Small law firms are more vulnerable now because it’s becoming increasingly difficult for them to compete for talent, said Hayse, the firm consultant. Smaller firms, particularly those in the 25 to 100 attorney range, are often picked over by larger firms looking for particular expertise, leaving a “financial hole” in the firms, he said.
“Small and midsize firms are under more and more pressure because their most talented people are constant targets of larger firms,” Hayse said. “You’re seeing a lot of firms cherry-pick star lawyers out of small firms, and the remaining firms can’t survive.”
Meanwhile, some of those firms also don’t have enough capital to lure lateral partners who need time to develop business, nor enough money to hire a star lateral who already has the business or can quickly develop it, said New York legal recruiter Sharon Mahn.
Smaller firms often are not well capitalized, Hayse said, because their partners are not funneling enough capital to their firm. “Their capital structure isn’t sufficient to weather the storm,” he said, while they sometimes wait too long to invest in infrastructure and technology. “They give up and wait to be acquired,” he said.
One barometer of the stress law firms are feeling is the pace of mergers and acquisitions, which can serve as lifelines to struggling firms. According to Altman Weil Inc.’s MergerLine figures, the number of law firm combination deals this year has already reached a record high of at least 96. Some of those firms, Hayse said, could have dissolved if they didn’t find a merger partner.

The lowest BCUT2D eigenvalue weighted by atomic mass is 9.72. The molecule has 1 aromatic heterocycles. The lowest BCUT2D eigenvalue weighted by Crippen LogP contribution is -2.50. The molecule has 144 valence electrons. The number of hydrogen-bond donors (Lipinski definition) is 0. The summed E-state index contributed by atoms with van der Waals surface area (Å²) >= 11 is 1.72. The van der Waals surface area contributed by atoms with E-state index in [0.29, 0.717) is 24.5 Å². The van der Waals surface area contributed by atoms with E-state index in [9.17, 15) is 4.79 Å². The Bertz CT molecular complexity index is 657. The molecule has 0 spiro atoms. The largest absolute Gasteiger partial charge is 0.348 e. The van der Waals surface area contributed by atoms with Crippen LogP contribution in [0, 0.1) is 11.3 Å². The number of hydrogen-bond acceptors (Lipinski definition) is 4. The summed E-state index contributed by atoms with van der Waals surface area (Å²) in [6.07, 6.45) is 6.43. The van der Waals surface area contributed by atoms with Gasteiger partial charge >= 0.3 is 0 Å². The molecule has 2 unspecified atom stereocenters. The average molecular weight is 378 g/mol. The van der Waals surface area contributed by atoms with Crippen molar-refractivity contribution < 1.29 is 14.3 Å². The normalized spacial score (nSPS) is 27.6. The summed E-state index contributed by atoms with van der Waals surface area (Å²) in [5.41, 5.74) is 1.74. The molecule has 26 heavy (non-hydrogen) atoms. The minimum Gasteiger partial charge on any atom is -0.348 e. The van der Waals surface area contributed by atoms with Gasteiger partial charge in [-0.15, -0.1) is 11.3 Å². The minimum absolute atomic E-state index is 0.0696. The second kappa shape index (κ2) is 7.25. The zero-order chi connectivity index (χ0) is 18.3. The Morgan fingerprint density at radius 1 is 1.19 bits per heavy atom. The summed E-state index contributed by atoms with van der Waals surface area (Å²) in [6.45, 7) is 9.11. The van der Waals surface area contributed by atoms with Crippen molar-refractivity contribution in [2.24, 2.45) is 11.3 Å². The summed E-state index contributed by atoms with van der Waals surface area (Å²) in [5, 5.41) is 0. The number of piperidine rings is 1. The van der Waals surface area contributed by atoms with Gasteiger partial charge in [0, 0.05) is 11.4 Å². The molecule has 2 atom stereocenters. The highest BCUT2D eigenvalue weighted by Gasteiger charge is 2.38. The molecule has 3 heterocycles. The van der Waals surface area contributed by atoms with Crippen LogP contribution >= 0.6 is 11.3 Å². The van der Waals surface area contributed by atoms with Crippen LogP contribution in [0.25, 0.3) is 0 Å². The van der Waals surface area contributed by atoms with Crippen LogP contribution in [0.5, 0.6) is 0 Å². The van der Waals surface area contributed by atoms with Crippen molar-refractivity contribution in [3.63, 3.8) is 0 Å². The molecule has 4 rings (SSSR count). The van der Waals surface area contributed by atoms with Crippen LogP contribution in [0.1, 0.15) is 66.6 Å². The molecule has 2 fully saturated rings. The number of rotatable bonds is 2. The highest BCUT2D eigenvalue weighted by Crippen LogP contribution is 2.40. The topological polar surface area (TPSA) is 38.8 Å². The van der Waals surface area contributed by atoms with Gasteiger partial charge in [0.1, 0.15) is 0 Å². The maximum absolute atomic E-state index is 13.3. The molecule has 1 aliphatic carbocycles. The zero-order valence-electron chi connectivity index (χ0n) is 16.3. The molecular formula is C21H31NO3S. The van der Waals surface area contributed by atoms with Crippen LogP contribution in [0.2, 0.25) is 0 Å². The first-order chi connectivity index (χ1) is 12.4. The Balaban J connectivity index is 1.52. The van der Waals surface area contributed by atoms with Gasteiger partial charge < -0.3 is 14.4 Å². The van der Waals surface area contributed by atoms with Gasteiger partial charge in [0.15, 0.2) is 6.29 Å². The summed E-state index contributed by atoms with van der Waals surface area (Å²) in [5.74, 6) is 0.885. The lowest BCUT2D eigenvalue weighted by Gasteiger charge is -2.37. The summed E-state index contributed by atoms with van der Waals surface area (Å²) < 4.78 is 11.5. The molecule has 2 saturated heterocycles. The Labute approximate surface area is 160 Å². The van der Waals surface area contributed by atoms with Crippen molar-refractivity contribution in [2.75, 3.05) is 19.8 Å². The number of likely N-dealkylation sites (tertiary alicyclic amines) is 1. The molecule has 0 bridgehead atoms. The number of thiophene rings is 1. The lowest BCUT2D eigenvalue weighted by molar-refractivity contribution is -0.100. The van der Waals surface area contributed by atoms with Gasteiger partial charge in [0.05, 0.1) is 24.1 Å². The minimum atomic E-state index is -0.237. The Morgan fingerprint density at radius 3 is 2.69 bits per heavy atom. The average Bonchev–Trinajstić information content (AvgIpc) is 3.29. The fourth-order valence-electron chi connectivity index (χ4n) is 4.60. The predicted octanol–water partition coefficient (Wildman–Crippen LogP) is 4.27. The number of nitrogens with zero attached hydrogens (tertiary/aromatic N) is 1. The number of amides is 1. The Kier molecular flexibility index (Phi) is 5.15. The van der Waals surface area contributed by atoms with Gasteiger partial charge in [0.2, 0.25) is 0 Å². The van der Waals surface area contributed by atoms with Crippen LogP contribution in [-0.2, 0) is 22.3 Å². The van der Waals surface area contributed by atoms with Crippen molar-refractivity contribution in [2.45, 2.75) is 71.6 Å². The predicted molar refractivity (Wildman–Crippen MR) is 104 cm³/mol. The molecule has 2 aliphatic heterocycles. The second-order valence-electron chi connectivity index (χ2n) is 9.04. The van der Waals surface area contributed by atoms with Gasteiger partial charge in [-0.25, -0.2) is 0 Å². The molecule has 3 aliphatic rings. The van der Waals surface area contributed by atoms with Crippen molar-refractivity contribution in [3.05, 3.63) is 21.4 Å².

Sometimes firms simply dissolve after partners decide they don’t want to practice together, either amicably or in connection with some kind of dispute.
The Delray Beach, Florida, law firm Weiner & Thompson, dating back to the mid-1980s, dissolved, its partners said in March, adding they were going their separate ways. Also in Florida, Fort Lauderdale litigation firm Farmer, Jaffe, Weissing, Edwards, Fistos & Lehrman, formed in 2009, planned to cease operations this year, after the six partners decided on different career paths.
In California, Tropio & Morlan, a commercial litigation and products liability boutique in the Los Angeles area, dissolved in June after name partner Scott Tropio and two other lawyers moved to the local office of Wilson Elser Moskowitz Edelman & Dicker on June 12.
At Buffalo-based firm Cellino & Barnes, well-known in New York and California for its catchy jingle and ad campaigns, Ross Cellino filed a suit in May against Stephen Barnes seeking to dissolve the 25-year partnership, in an ongoing court battle.
In Connecticut, Sean McHugh, partner at six-attorney McHugh, Chapman & Vargas, sought in court filings to dissolve the firm, amid a dispute with partner David Chapman.
Freund & Brackey, an entertainment law firm in Beverly Hills with about six attorneys, closed after the departure of partner Thomas Brackey. His former partner, Jonathan Freund, said he has opened a new firm, Freund’s Legal, with other attorneys, confirming the split occurred amid a partnership dispute.
Hayse, the firm consultant, said he expects the pace of law firm failures to increase with the next economic downturn. “The bubble is going to burst,” he said, “and then you will see a lot of law firm dissolutions.”